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Time2Talk Stories

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Listen to radio interviews with Dr. Talkad
and Patrick Johnson.

WXGM-FM, Norfolk, VA

National Stroke Association, in partnership with Genentech, is promoting Time2Talk, a national stroke awareness campaign to encourage people to take action by talking with family and friends about the signs and symptoms of stroke and what to do if a stroke occurs.

Time2Talk asks individuals to pay-it-forward by sharing vital information about stroke and the importance of acting quickly. You never know when you might need to help someone around you or yourself—have the conversation today!

Photo of Dr. Arund Talkad

Dr. Arun Talkad

Time Is of the Essence

Practicing medicine since 2001, Dr. Arun Talkad recently joined Palm Beach Neuroscience Institute, Tenet Florida’s Advanced Neuroscience Network, and three local hospitals. He is also the new Stroke Medical Director at Palm Beach Gardens Medical Center. Board-certified in neurology, his emphasis is on community outreach through EMS stroke education, acute stroke treatment and decreasing door-to-treatment time. Dr. Talkad has co-authored multiple publications in nationally recognized neurology journals and he has co-authored stroke care posters shown at several conferences and symposiums.

Dr. Talkad’s focus is to optimize the care stroke patients receive when they arrive at the emergency room and throughout their hospitalization. He is committed to helping people understand that stroke can happen to anyone and that by recognizing stroke warning signs and acting FAST, stroke patients may be eligible for treatment that can limit the damage a stroke can cause. FAST is the acronym used to remember the warning signs of stroke: Face, Arms, Speech, Time. His fastest “door-to-needle” time (the time it takes for a stroke patient, upon entering the facility, to receive clot-busting medicine) is only 5 minutes—an impressive time since every minute a stroke goes untreated nearly 2 million brain cells die.

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Photo of Patrick Johnson

Patrick Johnson

A Stroke Can Happen to Anyone

Patrick Johnson, a retired Air Force Reserve Colonel, nurse and director of the Flagler County Health Department in Florida, never saw himself as a candidate for stroke. A vegetarian and an avid runner, Patrick believed he was in good health. In fact, he had taken his Air Force fitness test just three days before having his stroke.

“I had received an excellent score, which to me, reinforced the fact that I was fit and healthy,” said Patrick. “Then, I had a stroke.”

Patrick had gotten up in the middle of the night and on his way back to bed knew something was wrong. “I couldn’t move my left side, my speech was slurred and my face was drooping,” said Patrick. His wife and son, who are also both nurses, immediately recognized the signs of stroke and called 9-1-1.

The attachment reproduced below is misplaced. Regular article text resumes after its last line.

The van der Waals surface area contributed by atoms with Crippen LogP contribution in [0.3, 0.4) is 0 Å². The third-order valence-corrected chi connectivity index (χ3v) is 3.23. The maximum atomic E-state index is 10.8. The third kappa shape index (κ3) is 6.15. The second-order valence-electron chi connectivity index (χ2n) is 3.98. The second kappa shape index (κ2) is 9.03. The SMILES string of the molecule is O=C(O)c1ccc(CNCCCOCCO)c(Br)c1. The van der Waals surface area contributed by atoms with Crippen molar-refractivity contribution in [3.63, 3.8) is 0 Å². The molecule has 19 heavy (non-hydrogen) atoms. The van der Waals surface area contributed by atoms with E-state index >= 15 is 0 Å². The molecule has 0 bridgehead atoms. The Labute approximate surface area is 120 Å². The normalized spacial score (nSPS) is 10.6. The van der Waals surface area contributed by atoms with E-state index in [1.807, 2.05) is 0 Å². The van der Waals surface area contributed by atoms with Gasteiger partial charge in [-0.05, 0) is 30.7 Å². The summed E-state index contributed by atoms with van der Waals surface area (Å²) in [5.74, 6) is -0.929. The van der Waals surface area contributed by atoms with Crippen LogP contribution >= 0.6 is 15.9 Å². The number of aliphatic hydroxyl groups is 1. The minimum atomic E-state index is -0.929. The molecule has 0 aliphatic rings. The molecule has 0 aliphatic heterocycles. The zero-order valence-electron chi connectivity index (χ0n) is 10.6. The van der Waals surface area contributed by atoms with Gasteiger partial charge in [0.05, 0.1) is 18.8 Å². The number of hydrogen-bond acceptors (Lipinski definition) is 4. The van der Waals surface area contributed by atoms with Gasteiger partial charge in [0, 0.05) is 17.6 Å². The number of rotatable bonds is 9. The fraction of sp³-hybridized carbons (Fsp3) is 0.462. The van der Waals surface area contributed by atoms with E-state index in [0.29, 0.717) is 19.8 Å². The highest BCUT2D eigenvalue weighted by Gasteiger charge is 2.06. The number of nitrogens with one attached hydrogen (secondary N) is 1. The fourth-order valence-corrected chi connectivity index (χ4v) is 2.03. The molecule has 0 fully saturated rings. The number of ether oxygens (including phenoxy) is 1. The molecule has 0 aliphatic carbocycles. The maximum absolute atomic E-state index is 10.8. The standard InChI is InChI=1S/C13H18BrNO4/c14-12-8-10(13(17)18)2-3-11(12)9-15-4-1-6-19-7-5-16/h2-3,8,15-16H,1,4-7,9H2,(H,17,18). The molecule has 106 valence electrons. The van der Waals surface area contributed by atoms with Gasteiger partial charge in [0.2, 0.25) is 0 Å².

Paramedics transported Patrick to the hospital within minutes. The stroke team confirmed through a CT scan that he had suffered a severe acute ischemic stroke. Less than two hours after Patrick’s initial onset of symptoms, he was administered treatment to break up the clot in his brain. Thanks to the treatment he received, he returned to work just six days later.

The doctors told Patrick his stroke was brought on by arrhythmias in his heart that caused blood clots to form. He now knows that – despite being in good health - anyone can suffer a stroke. He credits his ongoing recovery to his family, the paramedics and the hospital staff for taking all the appropriate actions to ensure that he received the best possible care.

“I was very fortunate that my family happened to be familiar with the signs and symptoms of stroke, knew to act quickly and get me the appropriate medical attention,” said Patrick. “I encourage everyone to talk to their friends and family about stroke. I know – firsthand - you truly never know what may happen.”

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Photo of Cathy Jenkins

Cathy Jenkins

A Stroke Can Happen At Any Time

On the afternoon of March 23, 2004, 50-year-old Cathy Jenkins, of Springfield, PA had just come home from work when suddenly her leg went numb and her speech became garbled. “I dropped to the kitchen floor as though I was a marionette and someone had just snipped my strings,“ recalls Cathy.

Fortunately for Cathy, her family was home at the time and her husband was familiar with the signs and symptoms and when he saw her drop to the floor he immediately yelled to their daughter, “Mom is having a stroke, call 9-1-1!”

Paramedics rushed Cathy to the nearest hospital equipped for stroke care where she was evaluated by the stroke team. They confirmed through a CT scan that she had suffered an acute ischemic stroke. Within two hours of first experiencing her symptoms, doctors had administered treatment to break up the clot in her brain. “I started to feel better just ten minutes later,” said Cathy.

While treatment was successful, even nine years later Cathy is still dealing with the after effects of her stroke, including struggling with remembering things. Regardless, she is grateful for the quick action of her family and the stroke team in getting her immediate medical attention.

“I encourage everyone to talk to their loved ones about the signs and symptoms and what to do if a stroke occurs,” said Cathy. “Time is very important in making sure you have a chance at limiting the effects, so being aware and educated is a key first step.”

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